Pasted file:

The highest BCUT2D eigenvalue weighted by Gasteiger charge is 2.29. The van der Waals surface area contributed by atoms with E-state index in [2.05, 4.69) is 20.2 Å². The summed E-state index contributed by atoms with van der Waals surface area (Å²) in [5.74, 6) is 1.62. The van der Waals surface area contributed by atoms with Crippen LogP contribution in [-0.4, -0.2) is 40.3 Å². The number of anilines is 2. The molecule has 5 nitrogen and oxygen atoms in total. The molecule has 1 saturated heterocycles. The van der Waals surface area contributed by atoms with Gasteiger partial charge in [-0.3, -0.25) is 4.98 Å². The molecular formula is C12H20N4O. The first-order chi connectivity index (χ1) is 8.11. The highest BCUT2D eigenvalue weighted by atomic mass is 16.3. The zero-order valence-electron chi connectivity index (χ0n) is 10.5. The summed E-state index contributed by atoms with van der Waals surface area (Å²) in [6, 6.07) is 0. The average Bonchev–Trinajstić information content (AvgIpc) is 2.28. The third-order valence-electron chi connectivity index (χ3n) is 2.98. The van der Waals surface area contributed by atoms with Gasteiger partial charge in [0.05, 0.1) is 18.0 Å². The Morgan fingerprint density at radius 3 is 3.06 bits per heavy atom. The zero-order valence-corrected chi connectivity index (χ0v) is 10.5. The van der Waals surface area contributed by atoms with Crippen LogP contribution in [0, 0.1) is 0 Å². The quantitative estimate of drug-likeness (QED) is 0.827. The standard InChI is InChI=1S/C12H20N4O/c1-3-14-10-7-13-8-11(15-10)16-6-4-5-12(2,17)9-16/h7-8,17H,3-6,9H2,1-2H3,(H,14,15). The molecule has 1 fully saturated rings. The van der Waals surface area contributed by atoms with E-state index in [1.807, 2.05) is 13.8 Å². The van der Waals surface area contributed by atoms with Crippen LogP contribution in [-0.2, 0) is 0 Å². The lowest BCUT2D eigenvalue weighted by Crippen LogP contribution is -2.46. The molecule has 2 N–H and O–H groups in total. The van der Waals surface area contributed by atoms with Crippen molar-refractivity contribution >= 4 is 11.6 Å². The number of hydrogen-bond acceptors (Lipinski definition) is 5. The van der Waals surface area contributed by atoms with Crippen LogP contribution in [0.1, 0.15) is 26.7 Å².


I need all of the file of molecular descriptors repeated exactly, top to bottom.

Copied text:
The highest BCUT2D eigenvalue weighted by Gasteiger charge is 2.29. The van der Waals surface area contributed by atoms with E-state index in [2.05, 4.69) is 20.2 Å². The summed E-state index contributed by atoms with van der Waals surface area (Å²) in [5.74, 6) is 1.62. The van der Waals surface area contributed by atoms with Crippen LogP contribution in [-0.4, -0.2) is 40.3 Å². The number of anilines is 2. The molecule has 5 nitrogen and oxygen atoms in total. The molecule has 1 saturated heterocycles. The van der Waals surface area contributed by atoms with Gasteiger partial charge in [-0.3, -0.25) is 4.98 Å². The molecular formula is C12H20N4O. The first-order chi connectivity index (χ1) is 8.11. The highest BCUT2D eigenvalue weighted by atomic mass is 16.3. The zero-order valence-electron chi connectivity index (χ0n) is 10.5. The summed E-state index contributed by atoms with van der Waals surface area (Å²) in [6, 6.07) is 0. The average Bonchev–Trinajstić information content (AvgIpc) is 2.28. The third-order valence-electron chi connectivity index (χ3n) is 2.98. The van der Waals surface area contributed by atoms with Gasteiger partial charge in [0.05, 0.1) is 18.0 Å². The Morgan fingerprint density at radius 3 is 3.06 bits per heavy atom. The zero-order valence-corrected chi connectivity index (χ0v) is 10.5. The van der Waals surface area contributed by atoms with Crippen LogP contribution in [0, 0.1) is 0 Å². The quantitative estimate of drug-likeness (QED) is 0.827. The standard InChI is InChI=1S/C12H20N4O/c1-3-14-10-7-13-8-11(15-10)16-6-4-5-12(2,17)9-16/h7-8,17H,3-6,9H2,1-2H3,(H,14,15). The molecule has 1 fully saturated rings. The van der Waals surface area contributed by atoms with E-state index in [1.807, 2.05) is 13.8 Å². The van der Waals surface area contributed by atoms with Crippen LogP contribution in [-0.2, 0) is 0 Å². The lowest BCUT2D eigenvalue weighted by Crippen LogP contribution is -2.46. The molecule has 2 N–H and O–H groups in total. The van der Waals surface area contributed by atoms with Crippen molar-refractivity contribution >= 4 is 11.6 Å². The number of hydrogen-bond acceptors (Lipinski definition) is 5. The van der Waals surface area contributed by atoms with Crippen LogP contribution in [0.1, 0.15) is 26.7 Å².